Ah, ok, I've overseen the explanation you wrote before.
But marking that as wrong is very rigid in my opinion. I am learning Polish and not English and in this case, the use of "an" or "a" is not so important, because they do not change the meaning of the sentence. So the answer should be accepted with a note, that one has a typo or something like that, like in some other sentences also.
Learning a new foreign language over a second foreign language with Duolingo is a bit weird. Many of my errors are because of grammar mistakes in English - I could translate the Polish sentences in clean German, but sadly not always in good English without any grammar mistakes. This encumbers my progress...
(Why there is no answer button under your post?)
Yes, it sounds arkward, indeed, but there are other sentences, which Duolingo rates as a correct answer, although there are some mistakes in it - mainly in translation from English into Polish (still in the EN-PL-Tree). In these cases, Duolingo underlines the errors in the translated polish sentences to inform the user about them, rate the translation as correct and all is fine.
So what is different here, so that Duolingo couldn´t treat this error in the same way? Why is Duolingo so rigid rating translations from Polish into English and not from English to Polish - where it would be more important? There is no grammar equivalent to the distinction between "a" or "an" in the polish language, isn´t it? So I understood the sentence correctly and if I would have to translate this sentence from EN to PL, I would also choose the correct vocabulary and grammar (hopefully ;-) ).
Again: The main goal of this tree is to learn Polish, not English and the system already makes exceptions (as I described before) - otherwise it would be nearly impossible to have success with this system for non native English speakers.
In the other direction PL-EN it is important to choose the correct forms, of course, because the main goal is to learn English, not Polish.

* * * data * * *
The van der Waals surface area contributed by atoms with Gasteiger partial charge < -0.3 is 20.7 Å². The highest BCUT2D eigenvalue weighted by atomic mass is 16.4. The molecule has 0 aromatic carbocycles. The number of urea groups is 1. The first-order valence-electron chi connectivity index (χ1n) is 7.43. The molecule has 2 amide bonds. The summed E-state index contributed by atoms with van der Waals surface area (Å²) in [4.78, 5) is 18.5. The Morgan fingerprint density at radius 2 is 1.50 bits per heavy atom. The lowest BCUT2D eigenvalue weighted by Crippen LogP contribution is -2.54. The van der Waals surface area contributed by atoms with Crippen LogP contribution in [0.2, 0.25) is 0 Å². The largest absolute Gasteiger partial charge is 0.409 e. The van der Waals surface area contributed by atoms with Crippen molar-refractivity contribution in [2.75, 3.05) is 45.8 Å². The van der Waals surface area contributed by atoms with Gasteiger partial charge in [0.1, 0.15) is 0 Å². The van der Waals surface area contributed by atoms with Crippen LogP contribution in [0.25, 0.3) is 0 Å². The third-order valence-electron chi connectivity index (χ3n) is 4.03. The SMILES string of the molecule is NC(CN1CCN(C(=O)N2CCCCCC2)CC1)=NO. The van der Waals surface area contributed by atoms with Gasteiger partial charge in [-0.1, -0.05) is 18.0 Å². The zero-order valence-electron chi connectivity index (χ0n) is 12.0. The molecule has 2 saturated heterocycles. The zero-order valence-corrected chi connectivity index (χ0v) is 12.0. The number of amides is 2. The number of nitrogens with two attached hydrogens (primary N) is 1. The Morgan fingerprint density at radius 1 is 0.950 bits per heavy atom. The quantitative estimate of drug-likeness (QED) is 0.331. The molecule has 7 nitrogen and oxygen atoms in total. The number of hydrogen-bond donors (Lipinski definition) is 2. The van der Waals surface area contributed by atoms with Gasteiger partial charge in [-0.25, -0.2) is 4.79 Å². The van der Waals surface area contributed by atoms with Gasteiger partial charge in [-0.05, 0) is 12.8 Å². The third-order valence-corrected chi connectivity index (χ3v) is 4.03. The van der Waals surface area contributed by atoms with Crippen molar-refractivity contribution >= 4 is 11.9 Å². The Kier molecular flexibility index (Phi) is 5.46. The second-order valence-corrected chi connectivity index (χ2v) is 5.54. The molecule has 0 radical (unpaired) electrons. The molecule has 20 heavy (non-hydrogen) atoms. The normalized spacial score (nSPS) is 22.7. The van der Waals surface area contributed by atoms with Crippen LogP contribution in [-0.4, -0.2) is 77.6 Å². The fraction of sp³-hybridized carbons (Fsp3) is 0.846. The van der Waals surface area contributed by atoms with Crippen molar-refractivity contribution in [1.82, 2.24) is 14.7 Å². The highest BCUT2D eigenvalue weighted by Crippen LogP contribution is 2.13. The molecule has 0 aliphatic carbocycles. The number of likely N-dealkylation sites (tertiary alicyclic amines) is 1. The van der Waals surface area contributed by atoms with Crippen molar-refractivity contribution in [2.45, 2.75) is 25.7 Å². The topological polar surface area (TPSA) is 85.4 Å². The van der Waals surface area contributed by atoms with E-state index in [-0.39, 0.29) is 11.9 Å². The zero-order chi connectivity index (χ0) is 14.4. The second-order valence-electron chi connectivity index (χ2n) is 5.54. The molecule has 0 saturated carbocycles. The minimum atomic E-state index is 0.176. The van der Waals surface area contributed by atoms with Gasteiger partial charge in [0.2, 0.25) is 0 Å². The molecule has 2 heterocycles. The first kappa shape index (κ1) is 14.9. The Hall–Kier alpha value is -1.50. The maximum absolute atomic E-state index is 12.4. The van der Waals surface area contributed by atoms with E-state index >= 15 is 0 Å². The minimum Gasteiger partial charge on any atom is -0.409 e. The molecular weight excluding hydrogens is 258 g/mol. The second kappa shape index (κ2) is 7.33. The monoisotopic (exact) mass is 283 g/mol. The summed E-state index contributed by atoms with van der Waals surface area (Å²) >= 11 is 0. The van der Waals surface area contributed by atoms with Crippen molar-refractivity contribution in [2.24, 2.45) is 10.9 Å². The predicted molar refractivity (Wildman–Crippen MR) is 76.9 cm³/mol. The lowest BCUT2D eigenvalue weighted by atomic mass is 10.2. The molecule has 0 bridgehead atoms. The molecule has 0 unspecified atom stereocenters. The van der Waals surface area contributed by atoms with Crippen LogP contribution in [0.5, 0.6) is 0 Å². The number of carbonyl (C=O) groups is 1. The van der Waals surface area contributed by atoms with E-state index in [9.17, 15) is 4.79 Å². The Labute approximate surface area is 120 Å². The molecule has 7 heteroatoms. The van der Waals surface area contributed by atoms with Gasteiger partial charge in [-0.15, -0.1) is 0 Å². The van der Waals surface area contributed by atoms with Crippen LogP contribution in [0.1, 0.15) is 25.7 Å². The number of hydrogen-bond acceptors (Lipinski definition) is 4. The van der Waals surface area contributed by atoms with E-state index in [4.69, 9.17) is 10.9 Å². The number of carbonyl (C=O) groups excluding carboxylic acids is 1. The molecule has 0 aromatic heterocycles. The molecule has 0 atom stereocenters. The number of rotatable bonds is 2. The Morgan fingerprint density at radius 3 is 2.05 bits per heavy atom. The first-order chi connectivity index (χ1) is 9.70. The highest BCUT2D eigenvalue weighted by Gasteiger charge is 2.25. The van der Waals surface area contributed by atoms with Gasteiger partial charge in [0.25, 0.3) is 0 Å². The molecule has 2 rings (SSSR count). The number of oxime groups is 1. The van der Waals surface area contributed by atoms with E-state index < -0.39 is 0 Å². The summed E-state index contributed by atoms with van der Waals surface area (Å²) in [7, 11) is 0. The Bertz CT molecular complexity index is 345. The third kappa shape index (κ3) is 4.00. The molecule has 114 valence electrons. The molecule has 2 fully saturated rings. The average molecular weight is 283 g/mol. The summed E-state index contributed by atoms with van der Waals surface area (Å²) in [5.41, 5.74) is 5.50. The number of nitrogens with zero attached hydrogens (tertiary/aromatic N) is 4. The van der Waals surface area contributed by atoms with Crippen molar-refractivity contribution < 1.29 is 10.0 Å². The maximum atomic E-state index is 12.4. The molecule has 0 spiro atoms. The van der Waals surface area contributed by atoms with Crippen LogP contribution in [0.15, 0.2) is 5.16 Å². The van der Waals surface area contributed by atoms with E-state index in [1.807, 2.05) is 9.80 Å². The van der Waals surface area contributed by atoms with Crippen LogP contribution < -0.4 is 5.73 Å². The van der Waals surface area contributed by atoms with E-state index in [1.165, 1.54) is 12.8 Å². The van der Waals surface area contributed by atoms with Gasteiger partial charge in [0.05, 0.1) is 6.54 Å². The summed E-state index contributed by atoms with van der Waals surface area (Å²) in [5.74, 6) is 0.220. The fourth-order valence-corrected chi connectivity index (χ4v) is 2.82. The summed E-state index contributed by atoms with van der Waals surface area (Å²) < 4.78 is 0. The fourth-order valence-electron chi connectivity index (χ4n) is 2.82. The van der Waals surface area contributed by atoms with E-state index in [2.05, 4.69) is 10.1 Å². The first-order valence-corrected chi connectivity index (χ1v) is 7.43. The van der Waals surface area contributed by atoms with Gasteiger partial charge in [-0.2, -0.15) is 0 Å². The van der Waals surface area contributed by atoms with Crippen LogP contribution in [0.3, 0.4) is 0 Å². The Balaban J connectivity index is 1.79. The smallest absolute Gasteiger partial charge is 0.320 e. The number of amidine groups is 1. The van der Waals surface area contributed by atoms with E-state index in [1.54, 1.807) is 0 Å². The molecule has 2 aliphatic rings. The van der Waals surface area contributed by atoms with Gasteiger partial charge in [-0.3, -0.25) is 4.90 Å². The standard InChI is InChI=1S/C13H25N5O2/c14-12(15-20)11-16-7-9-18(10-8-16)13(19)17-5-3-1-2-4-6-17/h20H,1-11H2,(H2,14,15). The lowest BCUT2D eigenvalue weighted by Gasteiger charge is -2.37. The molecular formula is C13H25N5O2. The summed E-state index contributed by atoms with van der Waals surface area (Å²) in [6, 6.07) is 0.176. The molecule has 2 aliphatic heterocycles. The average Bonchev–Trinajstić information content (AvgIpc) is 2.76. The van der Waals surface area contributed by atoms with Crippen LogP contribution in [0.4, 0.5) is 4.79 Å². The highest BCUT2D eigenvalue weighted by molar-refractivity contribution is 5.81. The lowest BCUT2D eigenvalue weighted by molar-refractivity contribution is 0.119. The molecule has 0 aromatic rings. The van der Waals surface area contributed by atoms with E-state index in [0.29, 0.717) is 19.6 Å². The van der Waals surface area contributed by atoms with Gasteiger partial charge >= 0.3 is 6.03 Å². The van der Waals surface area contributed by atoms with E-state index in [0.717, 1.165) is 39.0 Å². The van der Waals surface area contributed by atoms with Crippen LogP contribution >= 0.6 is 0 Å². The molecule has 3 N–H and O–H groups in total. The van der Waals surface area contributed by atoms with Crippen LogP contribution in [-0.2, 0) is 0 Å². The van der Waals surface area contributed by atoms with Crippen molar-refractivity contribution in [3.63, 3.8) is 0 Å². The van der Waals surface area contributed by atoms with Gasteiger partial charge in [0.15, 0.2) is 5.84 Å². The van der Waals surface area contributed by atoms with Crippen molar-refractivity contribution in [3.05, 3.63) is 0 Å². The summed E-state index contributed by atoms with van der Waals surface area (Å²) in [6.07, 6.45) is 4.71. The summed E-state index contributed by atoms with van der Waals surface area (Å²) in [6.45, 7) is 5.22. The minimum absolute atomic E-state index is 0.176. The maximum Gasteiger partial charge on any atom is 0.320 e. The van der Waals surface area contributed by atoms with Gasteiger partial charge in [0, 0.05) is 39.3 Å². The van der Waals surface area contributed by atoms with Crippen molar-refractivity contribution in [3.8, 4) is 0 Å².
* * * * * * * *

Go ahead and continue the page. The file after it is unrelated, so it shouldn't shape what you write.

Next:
With each new answer to an answer the indentation rises, text is tighter and moves to the right. Duolingo programmers limited forum to six levels of answers to keep it simple and to avoid solving the problem with greater number of levels.
As far as I can tell you in nearly every course if you make mistake with articles it causes error - situation is similar in English, German and French. This is how Duolingo is programmed and rather cannot be changed by course contributors.
We do not decide what gets accepted with a typo, that's what system decides on. But I'm pretty sure that programmers made sure that a wrong usage of the article will be always rejected.
Every "X for English speakers" course is also a reverse tree for more advanced learners of "English for X speakers", so obviously it cannot accept things that are plain wrong, especially on such a basic level. When someone points out to us that something is simply wrong in English, we double-check that, and then delete such an answer, if needed.
Given how fluent you are in English, I am really surprised that this conversation takes place over something so basic :)
Thank you for your answers. Regarding the third point: Duolingo uses game elements like "experience points", levels, rewards in form of lingots and streaks to motivate the users. If one is suspectible to these game elements, one tries to reach more experience points, a higher level, a long streak and as many lingots as one can earn.
Because the basic exercises in the lessons are very limited and repeat nearly in the same order, when you recap a lesson and the "strengthen" and "timed strengthen" exercises have much more and more difficult examples, I try to do especially the timed strengthen exercises. But in these exercises, I do not have much time to think about and I have to write very quickly, so that I produce mistakes like the "a" or "an" mistake, which I can´t correct (in contrast to a post in a forum). And to be honest, it is a bit annoying for a "language gamer", when an answer is rated as wrong because of such a small mistake, which is neither important for the Polish reading comprehension nor for the Polish grammar.